• Distributed Database Systems Distributed Database Systems Detour on centralized query processing Detour on centralized query processing Translating SQL into relational algebra Translating SQL into relational algebra Translating SQL into relational algebra Translating SQL into relational algebraAlgorithm : Algorithm : 2 Translating the where clause 3 Translating the select clauseLet F be the predicate in the where clause of the query (if a where clause Let a1 , . . . , an (or “*”) be the projection in the select clause of the queryexists) Construct expression:Construct expression: W if the projection is “*” S= R if there is no where clause πa1 ,...,an (W ) otherwise W = σF (R) otherwise Output: S Katja Hose Distributed Database Systems November 10, 2011 9 / 167 Katja Hose Distributed Database Systems November 10, 2011 10 / 167Distributed Database Systems Distributed Database Systems Detour on centralized query processing Detour on centralized query processing Translating SQL into relational algebra Phases of centralized query processing Translating SQL into relational algebra Workflow for centralized query processingExample query select distinct e.EN ame, s.Salary from Employees e, Salary s where e.T itle = s.T itle and s.Salary ≥ 60.000 R1 if k = 1 R= ((. . . (R1 × R2 ) × . . . ) × Rk ) otherwise R = Employees × Salary R if there is no where clause W = σF (R) otherwise Katja Hose Distributed Database Systems November 10, 2011 11 / 167 Katja Hose Distributed Database Systems November 10, 2011 12 / 167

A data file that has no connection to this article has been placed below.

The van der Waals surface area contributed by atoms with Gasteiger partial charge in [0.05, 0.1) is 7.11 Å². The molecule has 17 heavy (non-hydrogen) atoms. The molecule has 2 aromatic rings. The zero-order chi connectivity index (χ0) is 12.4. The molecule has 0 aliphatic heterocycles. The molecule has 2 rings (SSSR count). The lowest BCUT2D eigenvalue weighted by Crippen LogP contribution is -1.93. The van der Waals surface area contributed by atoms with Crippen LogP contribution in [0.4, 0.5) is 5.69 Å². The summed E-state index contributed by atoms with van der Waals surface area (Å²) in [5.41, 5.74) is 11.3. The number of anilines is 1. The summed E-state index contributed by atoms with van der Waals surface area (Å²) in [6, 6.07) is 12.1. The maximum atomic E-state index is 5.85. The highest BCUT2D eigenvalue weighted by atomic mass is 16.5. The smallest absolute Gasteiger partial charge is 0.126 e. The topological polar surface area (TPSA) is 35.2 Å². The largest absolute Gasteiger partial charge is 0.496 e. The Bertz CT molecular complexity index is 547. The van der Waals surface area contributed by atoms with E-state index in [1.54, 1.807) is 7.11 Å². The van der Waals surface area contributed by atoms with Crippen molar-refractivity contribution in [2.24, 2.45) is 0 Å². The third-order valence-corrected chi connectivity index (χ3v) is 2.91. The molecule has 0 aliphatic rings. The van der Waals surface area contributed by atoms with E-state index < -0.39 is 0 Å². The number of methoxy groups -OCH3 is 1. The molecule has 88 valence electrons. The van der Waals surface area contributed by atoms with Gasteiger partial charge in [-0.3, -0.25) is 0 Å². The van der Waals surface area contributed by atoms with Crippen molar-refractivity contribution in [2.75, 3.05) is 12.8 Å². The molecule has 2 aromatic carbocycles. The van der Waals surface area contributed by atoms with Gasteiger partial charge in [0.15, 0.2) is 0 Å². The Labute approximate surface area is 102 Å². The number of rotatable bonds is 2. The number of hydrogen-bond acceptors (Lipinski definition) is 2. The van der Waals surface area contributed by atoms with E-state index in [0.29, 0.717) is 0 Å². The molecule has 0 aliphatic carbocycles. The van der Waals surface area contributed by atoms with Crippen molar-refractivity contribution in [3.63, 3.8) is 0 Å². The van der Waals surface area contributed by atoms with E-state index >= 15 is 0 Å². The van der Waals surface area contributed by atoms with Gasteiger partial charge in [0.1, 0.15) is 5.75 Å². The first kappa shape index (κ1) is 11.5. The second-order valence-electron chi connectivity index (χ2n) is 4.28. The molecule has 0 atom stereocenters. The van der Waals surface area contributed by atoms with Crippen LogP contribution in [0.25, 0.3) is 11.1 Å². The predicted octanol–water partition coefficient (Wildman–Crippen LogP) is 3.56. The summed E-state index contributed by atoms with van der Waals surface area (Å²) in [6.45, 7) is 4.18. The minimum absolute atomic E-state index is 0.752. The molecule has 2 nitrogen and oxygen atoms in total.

• Distributed Database Systems Distributed Database Systems Detour on centralized query processing Detour on centralized query processing Query parsing Query parsing Query parsing ExampleTransform a declarative query into an internal representation Query formulated using a declarative query language, e.g., SQL Example The Parser translates the query into an internal representation Database managing information about employees and projects Called naive query plan Employees(EID, EN ame, T itle) Plan described by an operator tree of relational algebra operators Assignment(EN o, P N o, Duration) Query: return the names of all employees working for project ’P1’ SELECT EName FROM Employees e, Assignment a WHERE e.EID = ENo AND PNo=’P1’ Katja Hose Distributed Database Systems November 10, 2011 13 / 167 Katja Hose Distributed Database Systems November 10, 2011 14 / 167Distributed Database Systems Distributed Database Systems Detour on centralized query processing Detour on centralized query processing Query parsing Query parsing Example Operator tree πEN ame σP N o= P 1 ∧Employees.EID=Assignment.EN o Employees × AssignmentQuery SELECT EName FROM Employees e, Assignment a WHERE e.EID = ENo AND PNo=’P1’Translation into relational algebra πEN ame σP N o= P 1 ∧Employees.EID=Assignment.EN o Employees × AssignmentIn contrast to the SQL statement, the algebra statement already containsthe required basic evaluation operators Operator tree Katja Hose Distributed Database Systems November 10, 2011 15 / 167 Katja Hose Distributed Database Systems November 10, 2011 16 / 167